Evelyn Waugh Lecture & Dinner
This occasion was set up in 2008 as a means of thanking all members of the Lancing Foundation and the 1848 Society for their loyalty and generosity to the College. Sir David Hare was the guest speaker in the inaugural year; he spoke movingly about his school days at Lancing and the inspiration he received from a number of masters which ultimately led to his successful career today.
David’s lecture is available to download and read here (PDF, 171KB)
The guest speaker at the 2017 Evelyn Waugh lecture was Sir Alan Moses, Chairman of the Independent Press Standards Organisation (IPSO) and a former Lord Justice of Appeal. Sir Alan joked at the beginning of his talk that it should be all too obvious that he would focus on Waugh’s Scoop. Published in 1938, it was Waugh’s personal revenge on journalists, concealing his envy of their success and his own failure when sent to Abyssinia by the Daily Mail. According to Sir Alan, Scoop lies at the heart of the conundrum with which IPSO has to grapple daily: the conflict between reality and the public’s endless appetite for a good story. Getting in first with the news and giving the public what it wants, the two dominating principles of Fleet Street are not always reconcilable but Waugh, more than anyone, understood how fake news becomes the news. In an article in the New Statesman in 1943 he wrote, ‘The real enemies of society are sitting snug behind typewriters and microphones pursuing their work of destruction and popular applause.’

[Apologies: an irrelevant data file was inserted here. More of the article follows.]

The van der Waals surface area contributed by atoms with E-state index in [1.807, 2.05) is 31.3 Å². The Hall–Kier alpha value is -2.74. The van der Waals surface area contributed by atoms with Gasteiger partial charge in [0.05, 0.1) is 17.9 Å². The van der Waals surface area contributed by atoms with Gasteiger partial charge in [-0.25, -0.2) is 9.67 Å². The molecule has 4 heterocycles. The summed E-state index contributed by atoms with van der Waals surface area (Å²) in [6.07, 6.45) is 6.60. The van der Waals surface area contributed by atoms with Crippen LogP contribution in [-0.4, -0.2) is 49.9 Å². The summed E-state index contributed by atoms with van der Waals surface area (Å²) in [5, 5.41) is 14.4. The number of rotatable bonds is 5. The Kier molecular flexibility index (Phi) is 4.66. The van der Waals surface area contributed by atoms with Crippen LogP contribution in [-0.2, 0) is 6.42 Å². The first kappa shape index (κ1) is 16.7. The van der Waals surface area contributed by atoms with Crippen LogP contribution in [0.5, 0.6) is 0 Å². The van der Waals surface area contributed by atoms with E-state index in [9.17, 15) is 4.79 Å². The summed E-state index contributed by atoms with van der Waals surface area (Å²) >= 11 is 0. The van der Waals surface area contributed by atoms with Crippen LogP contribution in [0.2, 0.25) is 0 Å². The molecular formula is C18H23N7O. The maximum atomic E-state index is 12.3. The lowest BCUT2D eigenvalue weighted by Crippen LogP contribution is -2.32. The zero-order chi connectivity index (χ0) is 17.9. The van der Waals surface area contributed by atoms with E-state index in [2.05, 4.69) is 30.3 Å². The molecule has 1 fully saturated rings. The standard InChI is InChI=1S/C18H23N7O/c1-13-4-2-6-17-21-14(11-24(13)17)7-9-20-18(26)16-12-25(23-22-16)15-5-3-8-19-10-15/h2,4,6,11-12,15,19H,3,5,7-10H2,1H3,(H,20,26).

Sir Alan admitted that regulating freedom of expression runs the risk of denying the very freedom it seeks to preserve but that a decline in the quality of media threatens the democratic process itself. He agreed that Waugh would have understood this danger, the danger that tyranny thrives on fake news, that to abandon facts is to abandon freedom and that this is IPSO’s challenge and the challenge for us all.
Click HERE to read Sir Alan's speech in full (PDF).
Selina Hastings, journalist, author and biographer of Evelyn Waugh was the guest speaker at Lancing College’s Evelyn Waugh Annual Lecture and Dinner on 21 April 2016. Selina’s subject for her talk was the literary and epistolary relationship between Waugh and his lifetime friend, Nancy Mitford. Evelyn Waugh was at Lancing between 1916-1921; his final school report notes “His work has great merit and is sometimes really brilliant…he has quite unusual ability and a real gift for writing. We shall hear of him again.”
Over 150 guests from the Lancing family attended the special occasion, 100 years on from when Waugh first came to Lancing.
The lecture was followed by a wonderful dinner in the Dining Hall and concluded with a toast to the College and its loyal supporters by Sir Tim Rice, Chairman of the Foundation Council.
Click HERE to view a gallery of photos from the 2016 event.